Lux Research: Volkswagen In Strong Position To Go Electric In Wake Of Diesel Scandal

OCT 7 2015 BY MARK KANE 27

Volkswagen Cars Led By Plug-Ins

Volkswagen will recover from the diesel gate by electrifying all models?

The future of Volkswagen and diesel cars is a big question mark.

A lot of observers see a way to recovery and reconciliation by introducing electric cars.

A similar opinion comes from Lux Research, who believes that the German manufacturer needs to accelerate efforts in electrification.

“VW is actually in a strong position to innovate their way out of this mess. They have been spending most on the R&D of any OEM (about $11 billion in 2013), and they are the largest automaker by volume. Arguably, no major OEM is better positioned than they are to decisively accelerate the push towards plug-in hybrids and electric vehicles, putting the shine back on their tarnished image. However, they probably lack the vision, leadership, and ambition to do it, so they will most likely carry on as usual after some apologies.

Unfortunately, many of these theories about how VW will operate have now been called into question as Volkswagen CEO told old some 20,000 employees at the German HW on Tuesday that the company will be delaying or outright canceling non-essential projects as pressure mounts to slash spending.

“We will review all planned investments, and what isn’t absolutely vital will be canceled or delayed”, said Mueller in an email.  “We must make massive savings to manage the consequences of this crisis.”

Are the current (and future) EV projects deemed “non-essential” or not?  It is hard to say, as it is still hard to understand how the VW Group will hit emission targets without plug-in technology when the next level of emission standards is ushered into Europe in a few years.

For its part, Lux Research doesn’t seem to be convinced that Volkswagen will go the electric route. The research firm points out other aspects of Diesel Gate, like the failure of regulators, who couldn’t catch VW’s cheat:

  • Regulators will try to improve, but will need better equipment. It’s striking, Lux said, that the US EPA, with its $8-billion budget and workforce of 15,000 staff, couldn’t catch VW, but a small team of researchers from West Virginia University could. Lux suggests that regulators need to revise their testing protocols for real-world performance.
  • Automotive software will come under pressure to open up. OEMs have in the past successfully lobbied regulators to use the Digital Millennium Copyright Act (DMCA) to keep OEM software locked up and proprietary, and off-limits to diagnostic and repair companies the OEM does not like. The EPA has sided with OEMs, fearing that if the software is open-access, then consumers would modify it at the expense of emissions. VW misused the protection of the DCMA to the software cheat, Lux said.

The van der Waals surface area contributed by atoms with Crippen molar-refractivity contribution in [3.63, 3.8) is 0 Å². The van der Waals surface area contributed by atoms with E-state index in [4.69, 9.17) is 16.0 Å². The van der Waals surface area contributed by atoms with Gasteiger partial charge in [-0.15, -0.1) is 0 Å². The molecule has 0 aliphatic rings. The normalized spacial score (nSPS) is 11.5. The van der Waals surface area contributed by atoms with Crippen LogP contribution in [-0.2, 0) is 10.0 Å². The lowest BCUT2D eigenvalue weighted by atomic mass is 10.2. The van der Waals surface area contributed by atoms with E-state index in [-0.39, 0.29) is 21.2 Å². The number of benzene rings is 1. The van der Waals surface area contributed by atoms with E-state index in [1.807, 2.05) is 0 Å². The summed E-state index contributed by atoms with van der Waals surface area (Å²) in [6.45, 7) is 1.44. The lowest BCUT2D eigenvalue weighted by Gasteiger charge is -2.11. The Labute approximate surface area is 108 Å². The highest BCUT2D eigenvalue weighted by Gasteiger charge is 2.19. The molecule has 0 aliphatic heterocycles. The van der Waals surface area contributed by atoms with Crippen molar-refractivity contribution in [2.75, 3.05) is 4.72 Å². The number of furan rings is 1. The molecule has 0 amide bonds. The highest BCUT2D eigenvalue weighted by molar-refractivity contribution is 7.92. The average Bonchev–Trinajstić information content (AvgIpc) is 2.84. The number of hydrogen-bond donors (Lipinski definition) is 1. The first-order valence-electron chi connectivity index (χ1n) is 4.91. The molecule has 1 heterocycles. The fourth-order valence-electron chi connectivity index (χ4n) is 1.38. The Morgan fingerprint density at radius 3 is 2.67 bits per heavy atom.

• Diesel passenger vehicle sales in the US will drop drastically. Due to strict NOx emission standards in the US diesel passenger vehicles have failed to make any significant market penetration, representing less than 1% of passenger vehicles and only 3% of all vehicles on the road. In part, slow adoption was due to the requirement of installing the urea-containing SCR unit to control NOx emissions in diesel engines, which is expensive.
  • AdBlue systems and renewable diesel will infiltrate Europe’s existing diesel passenger vehicle market. The Euro 5 NOx emission standard that is applicable to vehicles prior to 2015 is nearly six times more lenient than that in the US (180 mg/km compared to 31 mg/km). This has resulted in diesel powertrains present in approximately 35% of passenger vehicles and 53% of all vehicles and biodiesel making up 62% of Europe’s biofuels market.

Source: Green Car Congress

Categories: Volkswagen

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27 Comments on "Lux Research: Volkswagen In Strong Position To Go Electric In Wake Of Diesel Scandal"

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Now if the US would apply the same strictness to co2 emissions, it wouldn’t look so much as a protective effort to keep individual car traffic diesel from competing with the regular gas engines of American manufacturers… Let’s try to price co2 emissions and nox emissions and shift to electric.

Make it a win-win and let VW work off their gargantuan fines in the form of reduced-price EVs!

This is an interesting idea. I don’t think they can do this exactly as it would setup a conflict of interest and greed in a multi-national corporation always wins.

The EPA could fine VW $15 billion to be paid equally over 5 years. Then setup a fund to provide an instant rebate for any EV sale in the USA. Say $2k per car with 30kWh or greater battery and a sale price of less than $40K.

I suspect that the analysis is correct. VW – like most of the big manufacturers – regards EVs as a necessary evil to satisfy regulators. Having their E-up, E-golf and GTEs I imagine they will axe further electrification as “unnecessary spending”.